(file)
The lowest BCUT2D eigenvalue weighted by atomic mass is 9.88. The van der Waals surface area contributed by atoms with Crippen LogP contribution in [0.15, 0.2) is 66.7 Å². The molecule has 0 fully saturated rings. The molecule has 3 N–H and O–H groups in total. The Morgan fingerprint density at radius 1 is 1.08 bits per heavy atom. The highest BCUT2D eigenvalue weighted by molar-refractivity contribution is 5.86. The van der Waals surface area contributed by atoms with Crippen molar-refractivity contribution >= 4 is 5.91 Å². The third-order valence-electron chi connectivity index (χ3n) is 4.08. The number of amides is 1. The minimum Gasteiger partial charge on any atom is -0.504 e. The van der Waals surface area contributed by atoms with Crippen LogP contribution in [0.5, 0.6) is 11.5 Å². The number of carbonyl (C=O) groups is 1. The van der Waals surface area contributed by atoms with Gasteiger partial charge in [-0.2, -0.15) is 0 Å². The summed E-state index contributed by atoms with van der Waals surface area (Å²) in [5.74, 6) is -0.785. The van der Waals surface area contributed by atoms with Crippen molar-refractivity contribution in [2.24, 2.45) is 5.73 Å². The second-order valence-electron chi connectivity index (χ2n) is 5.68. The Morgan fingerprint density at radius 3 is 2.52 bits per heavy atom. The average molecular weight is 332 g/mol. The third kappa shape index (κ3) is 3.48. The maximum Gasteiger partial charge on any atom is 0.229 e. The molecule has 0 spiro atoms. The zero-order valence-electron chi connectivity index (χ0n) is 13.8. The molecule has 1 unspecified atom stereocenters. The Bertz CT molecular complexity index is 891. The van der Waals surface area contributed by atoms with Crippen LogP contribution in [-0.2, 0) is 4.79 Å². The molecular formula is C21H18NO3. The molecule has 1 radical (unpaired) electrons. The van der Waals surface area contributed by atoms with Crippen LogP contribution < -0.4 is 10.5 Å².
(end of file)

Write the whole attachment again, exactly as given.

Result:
The lowest BCUT2D eigenvalue weighted by atomic mass is 9.88. The van der Waals surface area contributed by atoms with Crippen LogP contribution in [0.15, 0.2) is 66.7 Å². The molecule has 0 fully saturated rings. The molecule has 3 N–H and O–H groups in total. The Morgan fingerprint density at radius 1 is 1.08 bits per heavy atom. The highest BCUT2D eigenvalue weighted by molar-refractivity contribution is 5.86. The van der Waals surface area contributed by atoms with Crippen molar-refractivity contribution >= 4 is 5.91 Å². The third-order valence-electron chi connectivity index (χ3n) is 4.08. The number of amides is 1. The minimum Gasteiger partial charge on any atom is -0.504 e. The van der Waals surface area contributed by atoms with Crippen LogP contribution in [0.5, 0.6) is 11.5 Å². The number of carbonyl (C=O) groups is 1. The van der Waals surface area contributed by atoms with Gasteiger partial charge in [-0.2, -0.15) is 0 Å². The summed E-state index contributed by atoms with van der Waals surface area (Å²) in [5.74, 6) is -0.785. The van der Waals surface area contributed by atoms with Crippen molar-refractivity contribution in [2.24, 2.45) is 5.73 Å². The second-order valence-electron chi connectivity index (χ2n) is 5.68. The Morgan fingerprint density at radius 3 is 2.52 bits per heavy atom. The average molecular weight is 332 g/mol. The third kappa shape index (κ3) is 3.48. The maximum Gasteiger partial charge on any atom is 0.229 e. The molecule has 0 spiro atoms. The zero-order valence-electron chi connectivity index (χ0n) is 13.8. The molecule has 1 unspecified atom stereocenters. The Bertz CT molecular complexity index is 891. The van der Waals surface area contributed by atoms with Crippen LogP contribution in [-0.2, 0) is 4.79 Å². The molecular formula is C21H18NO3. The molecule has 1 radical (unpaired) electrons. The van der Waals surface area contributed by atoms with Crippen LogP contribution < -0.4 is 10.5 Å².